Sue Ellen Jackson
Dear Sue Ellen,
I am a single mom. My daughter is 13 years old. Her dad calls her, and when she gets off the phone she is furious with me. Both she and her dad blame me for everything. Her dad left me for another woman, but it was my fault? Her Dad really wants her to come and live with him now that he is divorcing the woman he left me for. Should I let her go? Sometimes I think she really hates me anyway and he can buy her stuff that I can’t.
Was your ex-husband a bully? Can you stand up against him, or are you intimidated by him? Does he try to control both you and your daughter? Is he an angry person? Is he overly critical of you? Do you suspect that he is talking bad about you to your daughter? If you answered yes to any of these questions, I would strongly recommend that you don’t let her go.
Have you ever heard of the story about the frog that was in a pot of water that slowly got hotter until the poor old frog boiled to death? Before the boiling point, the frog could have hopped out of the pot and lived happily ever after, but the heat came on so gradually he didn’t notice. Don’t be like the boiled frog! Emotional abuse is a very real thing. Bullying, being overly critical, insulting or verbally threatening are all forms of emotional abuse. You probably haven’t thought of your ex-husband blaming you for everything as emotional abuse, but are his accusations valid?
Probably not…right? In abusive relationships, the abuser will slowly convince the victim they are: inadequate, or ugly, or fat, or stupid, or a bad parent, or a bad spouse (and the list goes on). Over time, the victim won’t even notice their sense of self boil away into steam; into the air…gone. There are always two sides to a story and broken relationships always take two people, but all too often there is the abuser and the victim. Are you a victim? Is your ex-husband teaching your daughter to be an abuser and are you teaching your daughter how to be a victim?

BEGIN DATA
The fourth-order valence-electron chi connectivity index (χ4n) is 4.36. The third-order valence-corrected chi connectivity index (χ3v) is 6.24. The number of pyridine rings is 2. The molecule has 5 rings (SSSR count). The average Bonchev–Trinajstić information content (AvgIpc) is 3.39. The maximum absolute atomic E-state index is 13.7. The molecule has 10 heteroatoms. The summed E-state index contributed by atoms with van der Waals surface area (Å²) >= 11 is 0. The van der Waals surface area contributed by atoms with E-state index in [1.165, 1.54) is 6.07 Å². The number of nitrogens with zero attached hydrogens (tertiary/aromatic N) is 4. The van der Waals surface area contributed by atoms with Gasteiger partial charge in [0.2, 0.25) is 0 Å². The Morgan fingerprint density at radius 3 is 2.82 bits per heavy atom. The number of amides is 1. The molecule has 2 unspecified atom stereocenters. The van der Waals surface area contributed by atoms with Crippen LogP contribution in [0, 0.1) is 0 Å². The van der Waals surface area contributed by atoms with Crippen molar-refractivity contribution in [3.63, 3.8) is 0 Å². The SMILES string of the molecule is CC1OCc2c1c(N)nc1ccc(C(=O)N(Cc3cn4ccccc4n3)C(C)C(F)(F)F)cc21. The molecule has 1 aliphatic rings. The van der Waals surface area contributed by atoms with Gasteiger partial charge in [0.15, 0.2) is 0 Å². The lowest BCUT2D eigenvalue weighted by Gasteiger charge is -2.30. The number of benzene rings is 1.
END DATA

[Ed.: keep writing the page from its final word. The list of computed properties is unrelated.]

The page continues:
Could it be that your ex-husband is a loving dad that wants to build a stronger relationship with your daughter? If you truly believe that, I would suggest you consider letting her go. Sometimes the most loving thing we can do for our children is to let them go.
If you suspect your ex-husband is lonely because he is going through a divorce and wants your daughter to live with him so she can keep him company, then I would not let her go. We all have to live with our choices.
Whatever you decide, make sure you will always know you made the right choice for your daughter, no matter the outcome. If you let her go, she might hate you and if you make her stay with you, she still might hate you. Remembering that you did what you believed to be the best for her will help you through the aftermath.
I had a similar situation with one of my children many years ago, and if I had it to do over, I would have done it differently. I let myself become the frog in the boiling pot of water, and now my adult child has no desire to have any kind of relationship with me because she sees me as a burned-out old frog. Don’t let that happen to you.
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